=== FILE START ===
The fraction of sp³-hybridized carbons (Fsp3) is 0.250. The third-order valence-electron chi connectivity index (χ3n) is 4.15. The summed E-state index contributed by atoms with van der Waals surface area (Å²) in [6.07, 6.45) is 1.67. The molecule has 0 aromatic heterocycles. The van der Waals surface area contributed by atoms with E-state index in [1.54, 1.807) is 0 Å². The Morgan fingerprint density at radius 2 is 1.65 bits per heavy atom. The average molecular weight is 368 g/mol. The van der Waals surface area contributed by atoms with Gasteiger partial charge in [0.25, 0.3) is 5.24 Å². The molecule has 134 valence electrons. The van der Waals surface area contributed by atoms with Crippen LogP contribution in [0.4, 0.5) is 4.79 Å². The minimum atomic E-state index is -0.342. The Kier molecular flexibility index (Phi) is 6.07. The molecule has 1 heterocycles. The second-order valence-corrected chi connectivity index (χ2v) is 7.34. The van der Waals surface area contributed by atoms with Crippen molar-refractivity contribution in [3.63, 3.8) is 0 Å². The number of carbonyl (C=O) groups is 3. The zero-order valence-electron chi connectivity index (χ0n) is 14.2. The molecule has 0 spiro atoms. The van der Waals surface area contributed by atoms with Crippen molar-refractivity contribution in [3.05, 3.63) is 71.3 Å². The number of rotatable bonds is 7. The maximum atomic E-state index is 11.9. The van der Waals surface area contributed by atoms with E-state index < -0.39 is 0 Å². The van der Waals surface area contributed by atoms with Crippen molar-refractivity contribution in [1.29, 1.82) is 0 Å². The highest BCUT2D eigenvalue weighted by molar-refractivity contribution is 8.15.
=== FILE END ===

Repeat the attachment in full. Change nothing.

The fraction of sp³-hybridized carbons (Fsp3) is 0.250. The third-order valence-electron chi connectivity index (χ3n) is 4.15. The summed E-state index contributed by atoms with van der Waals surface area (Å²) in [6.07, 6.45) is 1.67. The molecule has 0 aromatic heterocycles. The van der Waals surface area contributed by atoms with E-state index in [1.54, 1.807) is 0 Å². The Morgan fingerprint density at radius 2 is 1.65 bits per heavy atom. The average molecular weight is 368 g/mol. The van der Waals surface area contributed by atoms with Gasteiger partial charge in [0.25, 0.3) is 5.24 Å². The molecule has 134 valence electrons. The van der Waals surface area contributed by atoms with Crippen LogP contribution in [0.4, 0.5) is 4.79 Å². The minimum atomic E-state index is -0.342. The Kier molecular flexibility index (Phi) is 6.07. The molecule has 1 heterocycles. The second-order valence-corrected chi connectivity index (χ2v) is 7.34. The van der Waals surface area contributed by atoms with Crippen molar-refractivity contribution in [3.63, 3.8) is 0 Å². The number of carbonyl (C=O) groups is 3. The zero-order valence-electron chi connectivity index (χ0n) is 14.2. The molecule has 0 spiro atoms. The van der Waals surface area contributed by atoms with Crippen molar-refractivity contribution in [3.05, 3.63) is 71.3 Å². The number of rotatable bonds is 7. The maximum atomic E-state index is 11.9. The van der Waals surface area contributed by atoms with E-state index < -0.39 is 0 Å². The van der Waals surface area contributed by atoms with Crippen molar-refractivity contribution in [1.29, 1.82) is 0 Å². The highest BCUT2D eigenvalue weighted by molar-refractivity contribution is 8.15.